Fatal crash survivor says alcohol involved
|||Driver recalls oncoming car left no time to react|
By Vicki Viotti
Advertiser Staff Writer
Some of the five people in a Nissan Altima that crashed in Makaha Monday night, killing four, had been drinking after work, according to the car's lone survivor.
Uini family photo
A family photo shows Talofaga Uini, 19, and his girlfriend, Tina Vaesa'u, 18, who was killed in the Makaha crash Monday.
Uini family photo
"I didn't pay any attention to those guys," a grieving Uini said last night. "I was just worried about me and my girlfriend" a reference to 18-year-old Tina Vaesa'u, one of four people killed in the crash.
But Peter De La Cruz, 25, who also worked with the crew and left work 10 minutes later, said Christopher Tacut, 21, the driver at the time of the crash, had been drinking.
According to an Associated Press report last night, the city medical examiner's office said that Tacut had a blood alcohol level of .06, while his brother, Joshua Mendoza, 20, had a blood alcohol level of .12.
Under state law, a person with a blood alcohol content of 0.08 or higher is deemed to be driving under the influence of alcohol.
The two backseat passengers killed in Monday's crash Vaesa'u and Verna Leina'ala Eli, 24 tested negative for alcohol, according to the AP report.
Mendoza was the original driver after the five left work, but when the group stopped for a restroom break in Ma'ili, Tacut took over, according to Uini's father, Peika Jr.
De La Cruz, in his Honda Accord, passed the others who had stopped to use the restroom but soon, he said, they "flew past me."
"They was waving me down, like calling me, telling me follow them," he said. "So I followed them. But then they was going too fast. They was way in front, I'd say about six car lengths."
He said Tacut "was just drinking and he loved driving fast. When he passed me .... he was gone."
Both De La Cruz and Uini said that though the two cars were speeding, there was no racing.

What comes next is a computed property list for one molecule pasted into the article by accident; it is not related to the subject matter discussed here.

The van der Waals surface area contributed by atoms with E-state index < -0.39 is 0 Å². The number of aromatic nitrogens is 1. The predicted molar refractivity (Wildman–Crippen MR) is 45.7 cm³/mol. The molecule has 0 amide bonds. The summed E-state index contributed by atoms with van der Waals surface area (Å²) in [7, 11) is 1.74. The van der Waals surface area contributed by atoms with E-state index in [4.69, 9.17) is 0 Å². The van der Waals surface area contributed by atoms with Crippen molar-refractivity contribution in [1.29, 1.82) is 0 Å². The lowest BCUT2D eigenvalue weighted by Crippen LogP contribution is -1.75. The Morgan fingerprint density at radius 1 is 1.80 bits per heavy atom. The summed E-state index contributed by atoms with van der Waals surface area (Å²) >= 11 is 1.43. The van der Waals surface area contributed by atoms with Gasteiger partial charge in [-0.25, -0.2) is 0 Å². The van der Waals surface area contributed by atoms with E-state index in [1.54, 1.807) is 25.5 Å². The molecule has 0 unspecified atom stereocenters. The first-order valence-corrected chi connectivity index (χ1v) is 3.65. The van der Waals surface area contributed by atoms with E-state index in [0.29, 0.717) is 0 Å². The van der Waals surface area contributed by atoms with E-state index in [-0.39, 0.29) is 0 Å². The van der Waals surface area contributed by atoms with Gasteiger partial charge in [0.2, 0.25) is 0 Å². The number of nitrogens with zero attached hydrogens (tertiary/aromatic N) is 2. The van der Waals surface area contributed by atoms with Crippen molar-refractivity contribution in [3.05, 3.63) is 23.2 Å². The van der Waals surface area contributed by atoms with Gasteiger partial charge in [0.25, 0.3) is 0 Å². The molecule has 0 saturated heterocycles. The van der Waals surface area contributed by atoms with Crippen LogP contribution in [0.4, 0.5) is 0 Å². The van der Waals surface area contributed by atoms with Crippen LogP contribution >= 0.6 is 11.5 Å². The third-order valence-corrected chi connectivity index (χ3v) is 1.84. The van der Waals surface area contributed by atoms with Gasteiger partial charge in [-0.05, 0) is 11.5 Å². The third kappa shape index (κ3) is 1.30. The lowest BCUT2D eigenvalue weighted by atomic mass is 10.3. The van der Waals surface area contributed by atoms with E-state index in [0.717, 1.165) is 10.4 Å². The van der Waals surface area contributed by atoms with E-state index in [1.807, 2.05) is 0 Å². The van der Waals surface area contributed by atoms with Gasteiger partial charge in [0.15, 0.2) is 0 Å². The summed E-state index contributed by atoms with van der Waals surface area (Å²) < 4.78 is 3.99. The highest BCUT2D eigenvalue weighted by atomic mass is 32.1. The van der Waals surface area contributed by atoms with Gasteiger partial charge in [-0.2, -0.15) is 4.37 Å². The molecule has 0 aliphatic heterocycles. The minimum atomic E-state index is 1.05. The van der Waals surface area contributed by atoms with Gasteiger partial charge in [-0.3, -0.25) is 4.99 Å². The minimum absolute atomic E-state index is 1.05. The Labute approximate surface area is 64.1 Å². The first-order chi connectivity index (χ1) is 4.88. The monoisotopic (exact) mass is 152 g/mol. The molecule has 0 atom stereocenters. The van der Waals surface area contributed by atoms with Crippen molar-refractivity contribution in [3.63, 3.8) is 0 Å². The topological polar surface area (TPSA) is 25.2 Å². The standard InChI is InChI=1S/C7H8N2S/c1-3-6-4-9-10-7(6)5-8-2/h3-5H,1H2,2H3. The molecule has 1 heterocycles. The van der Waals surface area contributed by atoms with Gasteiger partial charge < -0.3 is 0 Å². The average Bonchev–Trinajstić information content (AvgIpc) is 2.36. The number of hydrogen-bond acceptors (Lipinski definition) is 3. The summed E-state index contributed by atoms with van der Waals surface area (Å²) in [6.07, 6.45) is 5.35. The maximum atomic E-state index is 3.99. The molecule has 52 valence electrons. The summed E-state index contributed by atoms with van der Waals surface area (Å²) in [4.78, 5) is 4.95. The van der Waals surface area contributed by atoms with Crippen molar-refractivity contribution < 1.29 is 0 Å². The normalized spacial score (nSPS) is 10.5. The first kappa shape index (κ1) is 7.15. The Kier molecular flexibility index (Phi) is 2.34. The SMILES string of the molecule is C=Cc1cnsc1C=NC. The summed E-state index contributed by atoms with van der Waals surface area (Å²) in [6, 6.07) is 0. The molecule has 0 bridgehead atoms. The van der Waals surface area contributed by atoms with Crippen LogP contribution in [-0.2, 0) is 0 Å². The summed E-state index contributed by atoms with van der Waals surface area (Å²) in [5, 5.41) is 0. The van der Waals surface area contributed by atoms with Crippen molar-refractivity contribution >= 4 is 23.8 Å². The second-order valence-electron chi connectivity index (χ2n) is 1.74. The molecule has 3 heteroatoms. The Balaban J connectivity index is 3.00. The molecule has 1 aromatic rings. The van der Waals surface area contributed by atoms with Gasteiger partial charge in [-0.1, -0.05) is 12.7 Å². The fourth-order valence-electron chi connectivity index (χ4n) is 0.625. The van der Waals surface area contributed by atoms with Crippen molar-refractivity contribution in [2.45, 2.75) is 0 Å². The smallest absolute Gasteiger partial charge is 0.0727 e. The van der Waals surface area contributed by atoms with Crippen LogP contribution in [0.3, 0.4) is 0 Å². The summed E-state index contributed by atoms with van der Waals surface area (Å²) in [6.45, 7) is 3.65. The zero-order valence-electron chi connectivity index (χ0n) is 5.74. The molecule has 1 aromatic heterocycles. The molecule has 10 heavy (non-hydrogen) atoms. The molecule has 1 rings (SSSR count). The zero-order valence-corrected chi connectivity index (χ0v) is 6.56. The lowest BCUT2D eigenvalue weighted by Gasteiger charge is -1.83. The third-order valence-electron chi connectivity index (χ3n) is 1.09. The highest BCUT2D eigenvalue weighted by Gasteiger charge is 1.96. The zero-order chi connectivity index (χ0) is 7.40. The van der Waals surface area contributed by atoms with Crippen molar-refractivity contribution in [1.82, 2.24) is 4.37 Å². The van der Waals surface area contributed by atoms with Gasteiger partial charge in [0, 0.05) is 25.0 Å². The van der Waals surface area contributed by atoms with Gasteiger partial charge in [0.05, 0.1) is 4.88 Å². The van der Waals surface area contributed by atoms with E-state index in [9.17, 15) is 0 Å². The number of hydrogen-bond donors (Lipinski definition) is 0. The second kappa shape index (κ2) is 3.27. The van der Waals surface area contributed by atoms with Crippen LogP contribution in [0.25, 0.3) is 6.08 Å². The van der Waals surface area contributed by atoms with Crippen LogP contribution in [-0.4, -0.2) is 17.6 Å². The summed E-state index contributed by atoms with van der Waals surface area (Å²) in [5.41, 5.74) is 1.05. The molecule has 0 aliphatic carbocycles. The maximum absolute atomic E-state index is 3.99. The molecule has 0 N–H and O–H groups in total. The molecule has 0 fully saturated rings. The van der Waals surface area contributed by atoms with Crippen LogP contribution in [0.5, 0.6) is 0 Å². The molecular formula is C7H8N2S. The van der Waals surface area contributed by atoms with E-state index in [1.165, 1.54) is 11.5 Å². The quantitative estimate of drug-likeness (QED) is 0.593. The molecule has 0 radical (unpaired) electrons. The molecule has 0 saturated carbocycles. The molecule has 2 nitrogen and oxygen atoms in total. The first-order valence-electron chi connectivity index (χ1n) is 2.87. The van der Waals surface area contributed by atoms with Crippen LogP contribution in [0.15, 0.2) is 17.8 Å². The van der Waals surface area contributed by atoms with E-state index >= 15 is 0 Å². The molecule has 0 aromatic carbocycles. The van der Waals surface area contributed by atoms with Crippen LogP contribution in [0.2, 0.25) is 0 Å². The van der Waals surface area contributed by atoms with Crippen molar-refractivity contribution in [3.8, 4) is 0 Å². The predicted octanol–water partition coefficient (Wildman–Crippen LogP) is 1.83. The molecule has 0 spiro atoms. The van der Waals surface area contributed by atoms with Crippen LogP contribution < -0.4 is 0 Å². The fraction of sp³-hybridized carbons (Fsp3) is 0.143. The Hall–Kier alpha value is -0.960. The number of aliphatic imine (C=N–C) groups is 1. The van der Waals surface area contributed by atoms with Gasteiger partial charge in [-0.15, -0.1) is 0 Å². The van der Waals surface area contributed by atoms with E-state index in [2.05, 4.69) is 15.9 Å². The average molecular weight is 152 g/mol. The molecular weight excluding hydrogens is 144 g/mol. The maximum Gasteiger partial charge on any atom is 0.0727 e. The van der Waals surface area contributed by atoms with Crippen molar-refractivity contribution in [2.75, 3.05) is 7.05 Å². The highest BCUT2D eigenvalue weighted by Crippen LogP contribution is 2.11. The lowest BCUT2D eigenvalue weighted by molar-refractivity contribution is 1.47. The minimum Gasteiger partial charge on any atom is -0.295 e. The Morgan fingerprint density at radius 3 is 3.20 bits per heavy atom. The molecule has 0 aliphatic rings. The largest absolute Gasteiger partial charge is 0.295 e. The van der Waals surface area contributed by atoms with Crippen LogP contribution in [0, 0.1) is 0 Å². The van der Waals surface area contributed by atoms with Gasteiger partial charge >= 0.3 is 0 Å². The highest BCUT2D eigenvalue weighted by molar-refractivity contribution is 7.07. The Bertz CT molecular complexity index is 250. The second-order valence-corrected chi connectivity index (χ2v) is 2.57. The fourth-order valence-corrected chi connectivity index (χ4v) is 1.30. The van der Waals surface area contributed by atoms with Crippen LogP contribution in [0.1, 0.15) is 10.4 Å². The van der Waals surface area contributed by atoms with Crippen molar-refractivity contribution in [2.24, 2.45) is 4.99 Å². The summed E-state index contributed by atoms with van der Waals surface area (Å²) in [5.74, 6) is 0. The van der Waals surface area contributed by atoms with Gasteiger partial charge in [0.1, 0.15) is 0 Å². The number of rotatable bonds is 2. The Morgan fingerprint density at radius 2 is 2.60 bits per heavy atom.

Passenger Eli asked Tacut to slow down, Uini said.
He remembers few details about the moments leading up to the collision between the Nissan and a Ford Explorer, in which he was thrown from the car.
"All I know is that I was outside the car," he said.
But he still feels the pain of losing his girlfriend and his other companions.
"Right now I don't even care about myself," Uini said. "It's going to be hard, because she's not going to be there."
Uini's family said yesterday that he managed some physical therapy for a broken right leg but that his alertness level rose and fell all day. The hospital, which listed him in fair condition, declined to grant face-to-face interviews Talo spoke by phone but the patient felt driven to deliver a message through the media.
"I wanted to say, I'm going through a lot of problems right now," he said. "I lost somebody I love very much. Could you write that I miss my girlfriend and I love her? And that I apologize to (her) family for the tragedy?"
Talo is the second of Peika Jr. and Carnation Uini's seven children, and all of the family is coping in different ways. His big sister, Emily Uini-Popo, served as his protector, trying to see that he was disturbed as little as possible and allowed to rest.
His mother vowed to contain her emotions for her son's sake, but once she was some distance from the hospital bed she let her guard down.
"It's hard for a mother," she said, her eyes welling with tears. "I feel the grief for the other families. I'm so angry at the driver. I could see if he had nobody in the car, but it was so selfish of him to take three innocent lives with him, and almost my son's, too. ... It's like a miracle having him with us."
And then Carnation Uini collected her maternal resolve.
"I have got to get myself ready for how he's going to deal with this, the loss of his girlfriend," she added. "She lived with our family, and there will be memories there."
Her husband, she said, is the one projecting the most strength.
Peika Uini is relying on his religious faith to power him and his son through the ordeal.
"My heavenly father is the first. I thank him first," he said. "He will show me the way to help my son. It's more than a miracle for him to survive.
"I'm just trying to be a man, to make him feel comfort."
Last night, Talo Uini's only comfort seemed to come in the opportunity to express remorse about what happened, especially to Tina Vaesa'u's family.
"I'm apologizing for what was caused," he said. "She will be missed. I will be thinking about her."
Advertiser Staff Writer Will Hoover contributed to this report. Reach Vicki Viotti at firstname.lastname@example.org or 525-8053.